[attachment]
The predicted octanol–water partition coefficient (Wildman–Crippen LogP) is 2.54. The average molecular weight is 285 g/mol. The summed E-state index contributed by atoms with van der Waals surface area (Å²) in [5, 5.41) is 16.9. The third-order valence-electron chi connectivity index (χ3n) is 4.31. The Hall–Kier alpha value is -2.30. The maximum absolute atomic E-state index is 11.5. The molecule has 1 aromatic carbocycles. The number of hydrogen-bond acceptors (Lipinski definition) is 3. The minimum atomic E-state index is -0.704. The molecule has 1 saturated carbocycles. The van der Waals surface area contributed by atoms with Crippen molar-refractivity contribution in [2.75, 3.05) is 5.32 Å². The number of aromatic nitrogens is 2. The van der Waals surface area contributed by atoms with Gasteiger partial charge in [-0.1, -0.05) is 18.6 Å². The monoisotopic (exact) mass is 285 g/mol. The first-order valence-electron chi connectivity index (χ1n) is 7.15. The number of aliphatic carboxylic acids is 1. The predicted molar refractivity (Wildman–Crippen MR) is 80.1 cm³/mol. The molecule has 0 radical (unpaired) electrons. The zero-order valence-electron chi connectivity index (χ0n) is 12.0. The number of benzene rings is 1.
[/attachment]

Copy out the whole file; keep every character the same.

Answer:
The predicted octanol–water partition coefficient (Wildman–Crippen LogP) is 2.54. The average molecular weight is 285 g/mol. The summed E-state index contributed by atoms with van der Waals surface area (Å²) in [5, 5.41) is 16.9. The third-order valence-electron chi connectivity index (χ3n) is 4.31. The Hall–Kier alpha value is -2.30. The maximum absolute atomic E-state index is 11.5. The molecule has 1 aromatic carbocycles. The number of hydrogen-bond acceptors (Lipinski definition) is 3. The minimum atomic E-state index is -0.704. The molecule has 1 saturated carbocycles. The van der Waals surface area contributed by atoms with Crippen molar-refractivity contribution in [2.75, 3.05) is 5.32 Å². The number of aromatic nitrogens is 2. The van der Waals surface area contributed by atoms with Gasteiger partial charge in [-0.1, -0.05) is 18.6 Å². The monoisotopic (exact) mass is 285 g/mol. The first-order valence-electron chi connectivity index (χ1n) is 7.15. The number of aliphatic carboxylic acids is 1. The predicted molar refractivity (Wildman–Crippen MR) is 80.1 cm³/mol. The molecule has 0 radical (unpaired) electrons. The zero-order valence-electron chi connectivity index (χ0n) is 12.0. The number of benzene rings is 1.